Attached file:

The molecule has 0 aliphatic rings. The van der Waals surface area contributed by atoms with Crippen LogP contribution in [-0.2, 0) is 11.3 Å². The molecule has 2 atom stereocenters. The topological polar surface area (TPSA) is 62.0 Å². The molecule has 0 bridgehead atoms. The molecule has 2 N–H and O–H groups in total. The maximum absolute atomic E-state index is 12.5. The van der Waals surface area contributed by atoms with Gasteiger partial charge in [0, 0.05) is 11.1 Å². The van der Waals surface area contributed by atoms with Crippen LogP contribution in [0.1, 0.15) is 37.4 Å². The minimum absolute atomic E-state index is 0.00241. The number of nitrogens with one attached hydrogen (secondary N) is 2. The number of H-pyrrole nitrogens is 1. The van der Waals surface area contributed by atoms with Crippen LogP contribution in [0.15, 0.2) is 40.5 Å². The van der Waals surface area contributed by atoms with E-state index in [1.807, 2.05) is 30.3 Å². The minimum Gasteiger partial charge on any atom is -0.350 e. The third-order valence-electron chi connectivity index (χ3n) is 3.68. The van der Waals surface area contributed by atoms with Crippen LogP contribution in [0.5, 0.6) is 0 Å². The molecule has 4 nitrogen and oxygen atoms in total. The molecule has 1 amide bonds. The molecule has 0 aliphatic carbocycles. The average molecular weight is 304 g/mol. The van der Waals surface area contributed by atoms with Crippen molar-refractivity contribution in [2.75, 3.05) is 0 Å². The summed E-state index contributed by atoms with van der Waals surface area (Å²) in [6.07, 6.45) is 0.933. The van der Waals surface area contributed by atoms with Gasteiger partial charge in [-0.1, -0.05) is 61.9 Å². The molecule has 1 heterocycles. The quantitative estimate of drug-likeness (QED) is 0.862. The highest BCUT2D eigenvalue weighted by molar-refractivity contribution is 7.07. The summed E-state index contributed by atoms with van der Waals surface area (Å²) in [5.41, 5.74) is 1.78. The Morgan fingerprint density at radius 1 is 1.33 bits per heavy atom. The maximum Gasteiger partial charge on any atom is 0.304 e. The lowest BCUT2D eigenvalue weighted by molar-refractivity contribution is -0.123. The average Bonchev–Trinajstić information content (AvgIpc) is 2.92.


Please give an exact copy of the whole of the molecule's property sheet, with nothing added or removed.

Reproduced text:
The molecule has 0 aliphatic rings. The van der Waals surface area contributed by atoms with Crippen LogP contribution in [-0.2, 0) is 11.3 Å². The molecule has 2 atom stereocenters. The topological polar surface area (TPSA) is 62.0 Å². The molecule has 0 bridgehead atoms. The molecule has 2 N–H and O–H groups in total. The maximum absolute atomic E-state index is 12.5. The van der Waals surface area contributed by atoms with Gasteiger partial charge in [0, 0.05) is 11.1 Å². The van der Waals surface area contributed by atoms with Crippen LogP contribution in [0.1, 0.15) is 37.4 Å². The minimum absolute atomic E-state index is 0.00241. The number of nitrogens with one attached hydrogen (secondary N) is 2. The number of H-pyrrole nitrogens is 1. The van der Waals surface area contributed by atoms with Crippen LogP contribution in [0.15, 0.2) is 40.5 Å². The van der Waals surface area contributed by atoms with E-state index in [1.807, 2.05) is 30.3 Å². The minimum Gasteiger partial charge on any atom is -0.350 e. The third-order valence-electron chi connectivity index (χ3n) is 3.68. The van der Waals surface area contributed by atoms with Crippen LogP contribution in [0.5, 0.6) is 0 Å². The molecule has 4 nitrogen and oxygen atoms in total. The molecule has 1 amide bonds. The molecule has 0 aliphatic carbocycles. The average molecular weight is 304 g/mol. The van der Waals surface area contributed by atoms with Crippen molar-refractivity contribution in [2.75, 3.05) is 0 Å². The summed E-state index contributed by atoms with van der Waals surface area (Å²) in [6.07, 6.45) is 0.933. The van der Waals surface area contributed by atoms with Gasteiger partial charge in [-0.1, -0.05) is 61.9 Å². The molecule has 1 heterocycles. The quantitative estimate of drug-likeness (QED) is 0.862. The highest BCUT2D eigenvalue weighted by molar-refractivity contribution is 7.07. The summed E-state index contributed by atoms with van der Waals surface area (Å²) in [5.41, 5.74) is 1.78. The Morgan fingerprint density at radius 1 is 1.33 bits per heavy atom. The maximum Gasteiger partial charge on any atom is 0.304 e. The lowest BCUT2D eigenvalue weighted by molar-refractivity contribution is -0.123. The average Bonchev–Trinajstić information content (AvgIpc) is 2.92.